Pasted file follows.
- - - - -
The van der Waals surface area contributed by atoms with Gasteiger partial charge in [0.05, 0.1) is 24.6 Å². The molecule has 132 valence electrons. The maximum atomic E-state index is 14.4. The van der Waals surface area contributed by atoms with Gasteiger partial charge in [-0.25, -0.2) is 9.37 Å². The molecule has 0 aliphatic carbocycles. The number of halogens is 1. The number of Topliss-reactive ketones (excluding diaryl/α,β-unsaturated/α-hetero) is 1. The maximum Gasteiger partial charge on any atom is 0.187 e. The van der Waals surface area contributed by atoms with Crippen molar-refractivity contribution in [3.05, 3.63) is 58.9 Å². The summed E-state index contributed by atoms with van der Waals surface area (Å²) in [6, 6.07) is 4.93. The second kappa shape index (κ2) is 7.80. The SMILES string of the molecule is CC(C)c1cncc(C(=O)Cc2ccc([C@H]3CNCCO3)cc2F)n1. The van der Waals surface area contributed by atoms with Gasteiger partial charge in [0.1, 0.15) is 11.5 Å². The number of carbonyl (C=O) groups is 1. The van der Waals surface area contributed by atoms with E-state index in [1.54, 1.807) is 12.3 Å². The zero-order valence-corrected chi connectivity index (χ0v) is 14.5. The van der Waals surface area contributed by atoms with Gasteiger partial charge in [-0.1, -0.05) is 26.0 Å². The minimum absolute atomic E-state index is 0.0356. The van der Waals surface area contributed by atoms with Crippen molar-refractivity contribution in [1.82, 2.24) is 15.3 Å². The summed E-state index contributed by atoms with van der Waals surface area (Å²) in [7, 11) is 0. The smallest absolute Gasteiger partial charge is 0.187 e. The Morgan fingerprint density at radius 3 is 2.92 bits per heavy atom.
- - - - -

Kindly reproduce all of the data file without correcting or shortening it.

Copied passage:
The van der Waals surface area contributed by atoms with Gasteiger partial charge in [0.05, 0.1) is 24.6 Å². The molecule has 132 valence electrons. The maximum atomic E-state index is 14.4. The van der Waals surface area contributed by atoms with Gasteiger partial charge in [-0.25, -0.2) is 9.37 Å². The molecule has 0 aliphatic carbocycles. The number of halogens is 1. The number of Topliss-reactive ketones (excluding diaryl/α,β-unsaturated/α-hetero) is 1. The maximum Gasteiger partial charge on any atom is 0.187 e. The van der Waals surface area contributed by atoms with Crippen molar-refractivity contribution in [3.05, 3.63) is 58.9 Å². The summed E-state index contributed by atoms with van der Waals surface area (Å²) in [6, 6.07) is 4.93. The second kappa shape index (κ2) is 7.80. The SMILES string of the molecule is CC(C)c1cncc(C(=O)Cc2ccc([C@H]3CNCCO3)cc2F)n1. The van der Waals surface area contributed by atoms with Gasteiger partial charge in [0.1, 0.15) is 11.5 Å². The number of carbonyl (C=O) groups is 1. The van der Waals surface area contributed by atoms with E-state index in [1.54, 1.807) is 12.3 Å². The zero-order valence-corrected chi connectivity index (χ0v) is 14.5. The van der Waals surface area contributed by atoms with Gasteiger partial charge in [-0.1, -0.05) is 26.0 Å². The minimum absolute atomic E-state index is 0.0356. The van der Waals surface area contributed by atoms with Crippen molar-refractivity contribution in [1.82, 2.24) is 15.3 Å². The summed E-state index contributed by atoms with van der Waals surface area (Å²) in [7, 11) is 0. The smallest absolute Gasteiger partial charge is 0.187 e. The Morgan fingerprint density at radius 3 is 2.92 bits per heavy atom.